Ecology Essay Sample
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The Links Between Ecology and Economy
Ecology Essay: Introduction
In the last decade, the rapid development of research aimed at linking the natural environment and the economy. The increased interest and the urgency of approaching a sustainable relationship between the socio-economic system and the natural environment involve a wide range of disciplines, from basic natural sciences such as physics and chemistry to those dealing with social structures, economic and juridical considerations as well as cultural and ethical perspectives. It would be a too formidable task to try to cover all these recent research trends. To a large extent, constrained by our pre-analytic visions, we will instead concentrate on some of the new ideas and essential perspectives on environmental management that have evolved, particularly in the interface between ecological and economic sciences. This paper is divided into two concepts that can be applied to both disciplines. It is easy to understand financial concepts in terms of ecologic concepts and vice versa.
Ecological and Economic Perspectives on Environment
The disciplines of ecology and economics have many things in common. Both of them attempt to understand and predict the behavior of complex interconnected systems in which both individual behavior and large-scale flows of energy and material are essential. The two disciplines use similar quantitative tools such as input-output analysis, simulation, and maximizing calculus. They share identical concepts such as competition and specialization, and they are both concerned with open systems having one significant external input, energy (or exergy) that is not reusable- sunlight for ecosystems and mainly non-renewable fuels for economic systems. Both are structured by the decisions of individuals, who function in the context of hierarchies of group organizations, interacting with their environment (Bernstein, 1981; Harris, 1985). Cost-benefit analysis can be applied to both of these disciplines.
Cost-Benefit Analysis (CBA)
This section focuses on project level analysis using cost-benefit analysis (CBA) and is concerned with the physical (versus the social) environment: air, climate, land, water, and vegetation. From an economic point of view, the physical environment is a source of raw materials and energy, a source of amenities (such as recreation, beauty) and an assimilator of waste from consumption and production processes.
When spelling out the need for economic analysis, the point of departure is the neoclassical model of an economy with complete and perfectly competitive markets (Costanza, 1984). This is not because this model is a good description of the real world, but because it is an analytically clear bench-mark. Deviations from this model can be grouped into two categories: market failures and policy failures.
Major Steps of CBA
The core method for environmental, economic evaluation is cost-benefit analysis (CBA) (Cooper, 1981). This is defined here as a process containing the following components:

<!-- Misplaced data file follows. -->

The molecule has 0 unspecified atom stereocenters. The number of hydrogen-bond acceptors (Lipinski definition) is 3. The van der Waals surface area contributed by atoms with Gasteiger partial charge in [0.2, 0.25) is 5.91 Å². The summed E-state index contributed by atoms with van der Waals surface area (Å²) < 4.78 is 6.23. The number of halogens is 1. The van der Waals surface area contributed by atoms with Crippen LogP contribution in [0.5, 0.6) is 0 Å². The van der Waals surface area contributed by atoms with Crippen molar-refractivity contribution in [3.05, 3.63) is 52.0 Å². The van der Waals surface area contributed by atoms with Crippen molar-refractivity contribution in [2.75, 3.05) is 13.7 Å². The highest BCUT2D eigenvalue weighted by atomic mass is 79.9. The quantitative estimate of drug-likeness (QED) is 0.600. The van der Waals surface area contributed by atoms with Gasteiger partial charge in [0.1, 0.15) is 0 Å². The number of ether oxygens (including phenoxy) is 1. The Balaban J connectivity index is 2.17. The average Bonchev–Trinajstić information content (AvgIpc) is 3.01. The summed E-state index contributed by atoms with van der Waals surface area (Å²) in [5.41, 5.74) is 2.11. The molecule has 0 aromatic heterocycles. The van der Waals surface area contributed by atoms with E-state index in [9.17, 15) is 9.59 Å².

The core method for environmental-economic evaluation is cost-benefit analysis (CBA) (Cooper, 1981). This is defined here as a process containing the following components:
Identification and quantification of social advantages (benefits) and disadvantages (costs) in terms of a standard monetary unit.
Benefits and costs are primarily valued based on individuals' willingness to pay for goods and services. This goes for both market and non-market items (cars as well as clean air).
The flow of benefits minus costs over time are brought together into a single value "today" (net present worth).
Unquantified effects (intangibles) are described as qualitatively and compared with quantified values.
Discussion of policy implications.
The Life-Supporting Environment
It is true that the human species, which for its survival, is dependent on life forms in lower levels, while at the same time, it modifies the life-supporting environment like the animals. The life-support environment has been defined as that part of the earth that provides the physiological necessities of life, namely food and other energies, mineral nutrients, air, and water. The life-support ecosystem is the functional term for the environment, organisms, processes, and resources interacting to provide these physical necessities (Barbier, 1989). The same conditions can be applied to the economy like the other concepts.
Ecology Essay: Conclusion
In the last decade, the rapid development of research aimed at linking the natural environment and the economy. The disciplines of ecology and economics have many things in common. Both of them attempt to understand and predict the behavior of complex interconnected systems in which both individual behavior and large-scale flows of energy and material are essential. It is easy to understand economic concepts in terms of ecologic concepts and vice versa.
Barbier, E.B., 1989. Economics, Natural-Resource Scarcity and Development: Conventional and Alternative Views. Earthscan, London.
Bernstein, B.B.1981. Ecology and Economics: Complex Systems in Changing Environments. Annual Review of Ecology and Systematics 12:309-330.
Costanza, R. 1984. Natural Resource Valuation and Management: Toward an Ecolgical Economics. In: Jansson, A.M. ( ed. ). Integration of Economy and Ecology: An Outlook for the Eighties. Proceedings from the Wallenberg Symposia. Asko Laboratory, Stockholm University, Stockholm. pp. 7-18.
Cooper, C.1981. Economic Evaluation and the Environment. Hodder and Stoughton, London.
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